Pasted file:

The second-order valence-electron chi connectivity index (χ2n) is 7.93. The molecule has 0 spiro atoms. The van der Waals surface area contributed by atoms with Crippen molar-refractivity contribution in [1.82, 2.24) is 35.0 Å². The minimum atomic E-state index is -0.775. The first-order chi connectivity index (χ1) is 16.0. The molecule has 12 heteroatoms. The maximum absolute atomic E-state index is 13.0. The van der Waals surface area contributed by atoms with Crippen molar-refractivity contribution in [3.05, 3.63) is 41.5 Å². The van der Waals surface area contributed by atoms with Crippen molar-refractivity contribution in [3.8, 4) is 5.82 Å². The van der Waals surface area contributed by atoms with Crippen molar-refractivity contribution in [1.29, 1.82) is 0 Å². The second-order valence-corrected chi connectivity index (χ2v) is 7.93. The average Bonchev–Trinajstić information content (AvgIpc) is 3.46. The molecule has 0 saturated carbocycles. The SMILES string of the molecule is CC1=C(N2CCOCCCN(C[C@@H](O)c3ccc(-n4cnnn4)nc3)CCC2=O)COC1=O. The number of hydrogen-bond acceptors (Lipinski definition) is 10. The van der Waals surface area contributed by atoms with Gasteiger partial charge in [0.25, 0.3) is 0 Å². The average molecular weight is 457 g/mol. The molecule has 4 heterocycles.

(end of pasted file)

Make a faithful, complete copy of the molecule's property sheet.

The second-order valence-electron chi connectivity index (χ2n) is 7.93. The molecule has 0 spiro atoms. The van der Waals surface area contributed by atoms with Crippen molar-refractivity contribution in [1.82, 2.24) is 35.0 Å². The minimum atomic E-state index is -0.775. The first-order chi connectivity index (χ1) is 16.0. The molecule has 12 heteroatoms. The maximum absolute atomic E-state index is 13.0. The van der Waals surface area contributed by atoms with Crippen molar-refractivity contribution in [3.05, 3.63) is 41.5 Å². The van der Waals surface area contributed by atoms with Crippen molar-refractivity contribution in [3.8, 4) is 5.82 Å². The van der Waals surface area contributed by atoms with Crippen molar-refractivity contribution in [1.29, 1.82) is 0 Å². The second-order valence-corrected chi connectivity index (χ2v) is 7.93. The average Bonchev–Trinajstić information content (AvgIpc) is 3.46. The molecule has 0 saturated carbocycles. The SMILES string of the molecule is CC1=C(N2CCOCCCN(C[C@@H](O)c3ccc(-n4cnnn4)nc3)CCC2=O)COC1=O. The number of hydrogen-bond acceptors (Lipinski definition) is 10. The van der Waals surface area contributed by atoms with Gasteiger partial charge in [0.25, 0.3) is 0 Å². The average molecular weight is 457 g/mol. The molecule has 4 heterocycles.